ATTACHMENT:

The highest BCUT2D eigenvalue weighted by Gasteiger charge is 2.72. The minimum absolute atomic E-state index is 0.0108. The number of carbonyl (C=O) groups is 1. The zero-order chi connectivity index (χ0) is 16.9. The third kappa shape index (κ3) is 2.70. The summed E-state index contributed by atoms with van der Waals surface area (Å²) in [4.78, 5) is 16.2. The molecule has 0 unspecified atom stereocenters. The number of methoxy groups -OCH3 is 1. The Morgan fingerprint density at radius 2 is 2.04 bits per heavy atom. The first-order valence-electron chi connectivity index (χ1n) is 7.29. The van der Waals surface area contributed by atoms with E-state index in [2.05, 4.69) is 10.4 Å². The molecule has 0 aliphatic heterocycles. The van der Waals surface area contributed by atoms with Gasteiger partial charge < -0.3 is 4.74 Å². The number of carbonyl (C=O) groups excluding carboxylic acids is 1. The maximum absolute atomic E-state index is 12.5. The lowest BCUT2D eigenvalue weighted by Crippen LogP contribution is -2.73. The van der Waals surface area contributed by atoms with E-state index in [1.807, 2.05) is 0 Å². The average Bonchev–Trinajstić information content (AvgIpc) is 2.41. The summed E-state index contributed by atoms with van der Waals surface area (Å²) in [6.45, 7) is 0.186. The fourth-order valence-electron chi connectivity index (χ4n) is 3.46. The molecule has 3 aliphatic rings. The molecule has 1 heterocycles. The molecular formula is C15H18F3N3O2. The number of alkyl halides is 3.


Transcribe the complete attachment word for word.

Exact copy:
The highest BCUT2D eigenvalue weighted by Gasteiger charge is 2.72. The minimum absolute atomic E-state index is 0.0108. The number of carbonyl (C=O) groups is 1. The zero-order chi connectivity index (χ0) is 16.9. The third kappa shape index (κ3) is 2.70. The summed E-state index contributed by atoms with van der Waals surface area (Å²) in [4.78, 5) is 16.2. The molecule has 0 unspecified atom stereocenters. The number of methoxy groups -OCH3 is 1. The Morgan fingerprint density at radius 2 is 2.04 bits per heavy atom. The first-order valence-electron chi connectivity index (χ1n) is 7.29. The van der Waals surface area contributed by atoms with E-state index in [2.05, 4.69) is 10.4 Å². The molecule has 0 aliphatic heterocycles. The van der Waals surface area contributed by atoms with Gasteiger partial charge < -0.3 is 4.74 Å². The number of carbonyl (C=O) groups excluding carboxylic acids is 1. The maximum absolute atomic E-state index is 12.5. The lowest BCUT2D eigenvalue weighted by Crippen LogP contribution is -2.73. The van der Waals surface area contributed by atoms with E-state index in [1.807, 2.05) is 0 Å². The average Bonchev–Trinajstić information content (AvgIpc) is 2.41. The summed E-state index contributed by atoms with van der Waals surface area (Å²) in [6.45, 7) is 0.186. The fourth-order valence-electron chi connectivity index (χ4n) is 3.46. The molecule has 3 aliphatic rings. The molecule has 1 heterocycles. The molecular formula is C15H18F3N3O2. The number of alkyl halides is 3.